The FT has reported that:
Suspected tax evaders could face exposure under agreements signed by several offshore financial centres with close links to Britain.
The reason? Some tax havens are rushing to sign Tax Information Exchange Agreements with the UK. These are the OECD's weapon of choice against tax havens. In the last few weeks the British Virgin Islands has signed one. So has the Isle of Man. With great reluctance Jersey is moving that way.
But there's a problem. As the FT also notes:
[T]ax information ex-change agreements are typically used sparingly as countries seeking information have to make a strong case against the individual they are seeking to investigate. Jersey's agreement with the US has only been used four times, although it believes the existence of the agreement makes individuals more likely to co-operate.
That's being kind. TIEA's do not provide access to information: they allow for confirmation of what is already known about the activity of tax abusers in tax havens. But if those abusers do not leave a trail that can be followed in the major economies then there is no chance of using a TIEA to uncover what they do.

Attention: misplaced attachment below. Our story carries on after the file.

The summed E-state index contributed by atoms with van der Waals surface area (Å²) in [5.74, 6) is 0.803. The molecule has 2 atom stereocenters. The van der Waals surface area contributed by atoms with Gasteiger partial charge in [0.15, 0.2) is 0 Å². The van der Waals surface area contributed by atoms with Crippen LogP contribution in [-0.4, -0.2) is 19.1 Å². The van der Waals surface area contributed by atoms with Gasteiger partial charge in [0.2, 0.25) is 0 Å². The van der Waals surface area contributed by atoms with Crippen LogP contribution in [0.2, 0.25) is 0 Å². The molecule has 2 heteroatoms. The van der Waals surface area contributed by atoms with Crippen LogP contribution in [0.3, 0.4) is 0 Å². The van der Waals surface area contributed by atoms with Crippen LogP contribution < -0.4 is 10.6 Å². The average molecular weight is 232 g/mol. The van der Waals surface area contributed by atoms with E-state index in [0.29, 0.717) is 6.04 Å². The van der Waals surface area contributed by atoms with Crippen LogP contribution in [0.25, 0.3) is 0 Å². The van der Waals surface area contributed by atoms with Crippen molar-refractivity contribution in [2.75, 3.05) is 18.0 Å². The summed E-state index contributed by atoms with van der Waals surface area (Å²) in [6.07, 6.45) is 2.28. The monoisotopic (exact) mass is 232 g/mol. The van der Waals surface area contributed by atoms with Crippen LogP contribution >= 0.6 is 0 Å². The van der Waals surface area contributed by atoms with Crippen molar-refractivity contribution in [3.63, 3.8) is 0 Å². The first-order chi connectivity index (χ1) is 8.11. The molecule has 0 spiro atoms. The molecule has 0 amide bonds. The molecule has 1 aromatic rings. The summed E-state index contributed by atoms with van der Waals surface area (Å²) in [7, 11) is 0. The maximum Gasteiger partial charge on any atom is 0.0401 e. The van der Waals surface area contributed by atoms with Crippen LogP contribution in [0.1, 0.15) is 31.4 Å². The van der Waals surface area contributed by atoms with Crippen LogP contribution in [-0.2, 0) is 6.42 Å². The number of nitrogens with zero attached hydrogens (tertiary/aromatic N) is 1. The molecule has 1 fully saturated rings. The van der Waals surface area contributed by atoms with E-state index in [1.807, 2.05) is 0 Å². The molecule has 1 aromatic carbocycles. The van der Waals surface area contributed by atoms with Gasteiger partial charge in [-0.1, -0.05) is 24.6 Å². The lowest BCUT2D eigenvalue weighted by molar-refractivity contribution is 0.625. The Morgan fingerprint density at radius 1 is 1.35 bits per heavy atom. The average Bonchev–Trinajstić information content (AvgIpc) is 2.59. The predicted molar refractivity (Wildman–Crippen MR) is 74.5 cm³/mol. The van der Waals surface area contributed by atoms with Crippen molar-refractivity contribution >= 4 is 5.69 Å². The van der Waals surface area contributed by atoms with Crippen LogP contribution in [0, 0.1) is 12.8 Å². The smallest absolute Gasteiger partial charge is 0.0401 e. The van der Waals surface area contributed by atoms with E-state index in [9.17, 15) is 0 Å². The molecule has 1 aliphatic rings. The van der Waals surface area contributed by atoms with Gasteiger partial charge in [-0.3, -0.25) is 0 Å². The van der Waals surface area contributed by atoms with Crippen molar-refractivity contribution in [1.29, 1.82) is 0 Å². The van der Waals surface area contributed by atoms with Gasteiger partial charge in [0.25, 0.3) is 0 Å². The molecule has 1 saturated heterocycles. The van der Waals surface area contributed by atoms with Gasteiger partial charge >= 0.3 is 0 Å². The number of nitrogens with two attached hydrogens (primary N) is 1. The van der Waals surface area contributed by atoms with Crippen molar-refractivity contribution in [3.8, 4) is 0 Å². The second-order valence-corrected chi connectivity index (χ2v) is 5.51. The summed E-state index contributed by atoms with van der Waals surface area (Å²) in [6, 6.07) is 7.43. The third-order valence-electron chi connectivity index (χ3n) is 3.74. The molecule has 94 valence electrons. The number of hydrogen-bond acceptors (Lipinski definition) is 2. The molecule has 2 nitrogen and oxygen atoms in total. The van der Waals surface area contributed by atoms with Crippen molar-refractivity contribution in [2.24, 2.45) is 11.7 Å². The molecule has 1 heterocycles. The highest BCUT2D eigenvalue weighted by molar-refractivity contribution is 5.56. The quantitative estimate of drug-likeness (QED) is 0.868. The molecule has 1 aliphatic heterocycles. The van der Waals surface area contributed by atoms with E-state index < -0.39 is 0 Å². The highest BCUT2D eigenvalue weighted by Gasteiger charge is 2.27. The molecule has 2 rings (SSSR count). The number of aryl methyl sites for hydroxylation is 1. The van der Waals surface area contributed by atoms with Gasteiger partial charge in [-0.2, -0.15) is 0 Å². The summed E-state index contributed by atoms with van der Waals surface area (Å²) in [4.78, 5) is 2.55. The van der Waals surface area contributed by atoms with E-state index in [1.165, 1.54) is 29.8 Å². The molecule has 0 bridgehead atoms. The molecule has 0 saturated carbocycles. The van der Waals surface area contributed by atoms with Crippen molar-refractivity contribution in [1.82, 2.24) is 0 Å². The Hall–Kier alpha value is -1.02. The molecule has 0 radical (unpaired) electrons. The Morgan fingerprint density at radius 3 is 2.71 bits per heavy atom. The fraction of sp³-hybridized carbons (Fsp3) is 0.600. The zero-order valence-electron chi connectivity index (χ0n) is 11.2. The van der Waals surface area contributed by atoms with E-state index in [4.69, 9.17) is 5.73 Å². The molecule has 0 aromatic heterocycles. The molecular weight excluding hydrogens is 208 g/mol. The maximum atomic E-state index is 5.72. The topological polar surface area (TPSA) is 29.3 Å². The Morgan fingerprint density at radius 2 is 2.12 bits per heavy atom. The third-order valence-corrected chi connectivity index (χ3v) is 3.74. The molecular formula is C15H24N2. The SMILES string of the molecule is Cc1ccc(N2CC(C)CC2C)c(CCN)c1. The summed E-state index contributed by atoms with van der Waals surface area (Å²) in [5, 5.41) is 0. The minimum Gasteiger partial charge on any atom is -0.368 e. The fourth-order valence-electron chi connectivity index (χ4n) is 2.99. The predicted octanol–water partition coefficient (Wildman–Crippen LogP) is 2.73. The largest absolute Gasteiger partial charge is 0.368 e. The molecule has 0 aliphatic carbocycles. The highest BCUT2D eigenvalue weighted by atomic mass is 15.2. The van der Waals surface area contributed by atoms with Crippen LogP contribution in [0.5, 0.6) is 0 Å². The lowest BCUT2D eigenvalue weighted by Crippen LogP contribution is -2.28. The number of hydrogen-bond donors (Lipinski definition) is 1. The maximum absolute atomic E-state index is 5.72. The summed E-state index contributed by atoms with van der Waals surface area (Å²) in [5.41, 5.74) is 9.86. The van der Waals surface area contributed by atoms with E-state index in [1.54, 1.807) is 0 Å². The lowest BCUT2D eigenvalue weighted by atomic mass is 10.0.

This is not transparency: this is a charade. And there is no way that these TIEA will solve the problem that offshore poses. Unsurprising that the secrecy jurisdictions are signing up for them. All the odds are in their favour. They can claim to cooperate and comply with all requirements imposed on them. In practice they give nothing away. Much more radical solutions are needed if we are to avoid turmoil.
Do not be confused by TIEAs. The process is designed to deny tax authorities the information they need. The process will end in tears unless we challenge the OECD's weakness in proposing this process.